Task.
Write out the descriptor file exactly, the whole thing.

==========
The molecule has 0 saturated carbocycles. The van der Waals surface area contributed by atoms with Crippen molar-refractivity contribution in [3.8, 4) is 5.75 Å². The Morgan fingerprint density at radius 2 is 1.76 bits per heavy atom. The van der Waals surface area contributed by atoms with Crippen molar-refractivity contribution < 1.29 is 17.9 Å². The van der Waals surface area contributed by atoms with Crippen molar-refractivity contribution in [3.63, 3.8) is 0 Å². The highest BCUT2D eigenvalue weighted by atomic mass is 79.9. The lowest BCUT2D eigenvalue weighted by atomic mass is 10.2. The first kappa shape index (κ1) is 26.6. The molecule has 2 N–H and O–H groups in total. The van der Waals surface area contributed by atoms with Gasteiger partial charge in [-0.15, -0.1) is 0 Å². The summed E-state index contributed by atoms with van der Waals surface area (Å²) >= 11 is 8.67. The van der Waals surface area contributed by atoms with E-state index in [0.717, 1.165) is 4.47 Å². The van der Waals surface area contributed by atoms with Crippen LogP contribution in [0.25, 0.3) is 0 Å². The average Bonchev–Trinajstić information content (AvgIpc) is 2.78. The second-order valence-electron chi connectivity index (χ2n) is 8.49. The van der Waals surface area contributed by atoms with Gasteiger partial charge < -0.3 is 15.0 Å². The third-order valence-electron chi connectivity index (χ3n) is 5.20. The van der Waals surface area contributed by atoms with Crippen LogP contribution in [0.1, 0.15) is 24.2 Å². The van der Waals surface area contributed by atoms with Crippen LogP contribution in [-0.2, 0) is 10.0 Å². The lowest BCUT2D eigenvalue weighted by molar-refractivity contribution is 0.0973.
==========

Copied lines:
The molecule has 0 saturated carbocycles. The van der Waals surface area contributed by atoms with Crippen molar-refractivity contribution in [3.8, 4) is 5.75 Å². The Morgan fingerprint density at radius 2 is 1.76 bits per heavy atom. The van der Waals surface area contributed by atoms with Crippen molar-refractivity contribution < 1.29 is 17.9 Å². The van der Waals surface area contributed by atoms with Crippen molar-refractivity contribution in [3.63, 3.8) is 0 Å². The highest BCUT2D eigenvalue weighted by atomic mass is 79.9. The lowest BCUT2D eigenvalue weighted by atomic mass is 10.2. The first kappa shape index (κ1) is 26.6. The molecule has 2 N–H and O–H groups in total. The van der Waals surface area contributed by atoms with Gasteiger partial charge in [-0.15, -0.1) is 0 Å². The summed E-state index contributed by atoms with van der Waals surface area (Å²) >= 11 is 8.67. The van der Waals surface area contributed by atoms with E-state index in [0.717, 1.165) is 4.47 Å². The van der Waals surface area contributed by atoms with Crippen LogP contribution in [0.25, 0.3) is 0 Å². The average Bonchev–Trinajstić information content (AvgIpc) is 2.78. The second-order valence-electron chi connectivity index (χ2n) is 8.49. The van der Waals surface area contributed by atoms with Gasteiger partial charge < -0.3 is 15.0 Å². The third-order valence-electron chi connectivity index (χ3n) is 5.20. The van der Waals surface area contributed by atoms with Crippen LogP contribution in [0.1, 0.15) is 24.2 Å². The van der Waals surface area contributed by atoms with Crippen LogP contribution in [-0.2, 0) is 10.0 Å². The lowest BCUT2D eigenvalue weighted by molar-refractivity contribution is 0.0973.